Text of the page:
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Neuropathological study 16 years after autologous adrenal medullary transplantation in a Parkinson's disease patient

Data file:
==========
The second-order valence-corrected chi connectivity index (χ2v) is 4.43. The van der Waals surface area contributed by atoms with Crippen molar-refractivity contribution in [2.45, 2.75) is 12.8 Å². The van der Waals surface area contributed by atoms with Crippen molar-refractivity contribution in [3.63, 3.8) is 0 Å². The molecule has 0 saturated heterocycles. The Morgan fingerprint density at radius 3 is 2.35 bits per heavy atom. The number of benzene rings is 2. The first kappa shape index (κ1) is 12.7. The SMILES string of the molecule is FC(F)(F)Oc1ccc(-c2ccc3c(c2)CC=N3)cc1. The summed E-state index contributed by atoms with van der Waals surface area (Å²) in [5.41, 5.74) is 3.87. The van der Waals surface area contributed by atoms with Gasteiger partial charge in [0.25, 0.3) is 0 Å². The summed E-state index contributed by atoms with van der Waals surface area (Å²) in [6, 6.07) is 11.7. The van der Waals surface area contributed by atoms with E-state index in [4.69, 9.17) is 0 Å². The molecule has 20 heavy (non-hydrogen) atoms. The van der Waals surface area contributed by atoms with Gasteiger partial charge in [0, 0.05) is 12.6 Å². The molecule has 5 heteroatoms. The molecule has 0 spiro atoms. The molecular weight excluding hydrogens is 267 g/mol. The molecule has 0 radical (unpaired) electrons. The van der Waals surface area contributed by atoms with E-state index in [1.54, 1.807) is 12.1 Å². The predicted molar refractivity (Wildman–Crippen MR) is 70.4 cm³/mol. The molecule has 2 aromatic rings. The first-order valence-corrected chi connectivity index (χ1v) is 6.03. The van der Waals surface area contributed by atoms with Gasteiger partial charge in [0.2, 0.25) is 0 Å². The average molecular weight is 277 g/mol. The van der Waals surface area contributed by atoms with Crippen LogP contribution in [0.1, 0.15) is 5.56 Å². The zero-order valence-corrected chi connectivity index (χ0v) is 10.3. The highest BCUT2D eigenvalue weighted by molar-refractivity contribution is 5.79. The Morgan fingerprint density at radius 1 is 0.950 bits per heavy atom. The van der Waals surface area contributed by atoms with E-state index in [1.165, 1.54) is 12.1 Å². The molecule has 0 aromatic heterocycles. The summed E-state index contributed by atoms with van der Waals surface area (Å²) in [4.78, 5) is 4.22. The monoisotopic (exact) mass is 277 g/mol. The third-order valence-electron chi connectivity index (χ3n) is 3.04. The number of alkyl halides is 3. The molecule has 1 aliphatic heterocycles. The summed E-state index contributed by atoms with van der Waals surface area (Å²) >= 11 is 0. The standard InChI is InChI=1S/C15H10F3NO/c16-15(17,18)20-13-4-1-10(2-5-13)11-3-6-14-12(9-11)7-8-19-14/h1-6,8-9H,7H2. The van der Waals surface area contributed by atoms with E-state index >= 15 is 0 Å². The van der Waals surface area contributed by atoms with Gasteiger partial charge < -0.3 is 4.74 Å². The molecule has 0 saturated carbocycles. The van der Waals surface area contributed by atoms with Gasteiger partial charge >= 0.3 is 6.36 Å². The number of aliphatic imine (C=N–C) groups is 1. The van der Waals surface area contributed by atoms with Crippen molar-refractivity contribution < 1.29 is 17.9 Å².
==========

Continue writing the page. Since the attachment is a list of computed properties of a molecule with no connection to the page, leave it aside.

To date, there is no clinicopathological correlation of adrenal medullary transplant cases in patients with survival beyond a few years. Postmortem examination of a brain from a patient with Parkinson's disease (PD), 16 years after autologous adrenal medullary transplant, was performed using tyrosine hydroxylase (TH) and chromogranin A. The patient experienced a four-year initial improvement in motor function followed by resumption of the progressive nature of her disease that continued until her death. She expired 16 years following grafting. At autopsy, TH stain of the brain revealed severe loss of TH-immunoreactivity in the substantia nigra and Lewy bodies, confirming the diagnosis of PD. The transplant site was identified by the presence of scarring and there was complete absence of any TH staining cells at the site of the transplant. There were few surviving cells staining with chromogranin A. The absence of TH-staining cells in the transplant 16 years after surgery provides further evidence that adrenal medullary transplants do not survive in the long term. © 2007 Movement Disorder Society